There is however some special considerations You must do, when You are using virtual Domain Controllers, not to mention, please with sugar on top, Windows Server Active Directorydo NOT P2V/Convert Your physical Domain Controllers to virtual, without at least reading this article!

What areas do we need to consider on a virtual DC?

  • Time synchronization
  • Disk cache
  • Suspend/pausing virtual machine
  • Snapshots and System State backups
  • Performance

Personally I much prefer virtual Domain Controllers, from having a lot of physical ones, but there are some considerations to be made, about perhaps leaving some physical and what features to use on the virtual and what settings to use as well. This article attempts to uncover some of the points to consider, specifically for virtal DC's. The list is in no way meant to be the only considerations, but is mostly the things that I personally have noticed forgotten in environments I have encountered. Add Your own preferences and research to this and You should be well on Your way to live happily forever with Your virtual DC's.

Read the rest of this entry »

VBScript to join computers to domain, with specific user and avoid having to manually place them in AD

The following script was used for automatically joining alot of computers to an Active Directory domain, it was required to place the computer in a specific Organizational Unit and also to run with a specified user with only permissions to add machines in this OU and the default new computers OU (giving it unlimited join domain permissions).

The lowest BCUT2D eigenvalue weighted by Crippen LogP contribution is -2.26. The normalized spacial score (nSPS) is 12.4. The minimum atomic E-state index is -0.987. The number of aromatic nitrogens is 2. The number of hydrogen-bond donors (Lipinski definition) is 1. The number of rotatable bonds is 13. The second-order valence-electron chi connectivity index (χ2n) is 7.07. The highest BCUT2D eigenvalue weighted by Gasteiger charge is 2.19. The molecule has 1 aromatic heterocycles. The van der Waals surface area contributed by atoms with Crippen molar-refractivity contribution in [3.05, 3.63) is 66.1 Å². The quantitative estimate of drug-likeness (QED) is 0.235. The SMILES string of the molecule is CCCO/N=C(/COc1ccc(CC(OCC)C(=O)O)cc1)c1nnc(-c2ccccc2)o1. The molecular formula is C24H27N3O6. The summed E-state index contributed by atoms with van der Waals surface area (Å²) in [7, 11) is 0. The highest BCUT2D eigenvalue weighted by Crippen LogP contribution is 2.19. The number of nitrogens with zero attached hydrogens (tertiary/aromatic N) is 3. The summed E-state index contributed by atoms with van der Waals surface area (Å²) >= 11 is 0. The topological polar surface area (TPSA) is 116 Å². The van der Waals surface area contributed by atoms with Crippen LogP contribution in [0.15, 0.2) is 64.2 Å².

So here is a cleaned up short script to join a machine to a domain, using a script specified user (could be changed easily to current user) and place the machine in a specific OU, great for running for specific departments, so You avoid having to manually sort the machines in the end. Read the rest of this entry »

How to disable administrative shares on workstations thru Group Policy and avoid spending time on pesty virus infections

Large companies sometimes have problems with a virus that realy loves administrative shares on other workstations (i.e. c$ and admin$), it will try and break into theese to spread it self directly. The easy option ofcourse being kill the virus or even better harden administrative users and not use administrator rights for normal users! But untill that is an easy, non-political and not so time consuming task, why not disable the administrative shares on the workstations alltogether?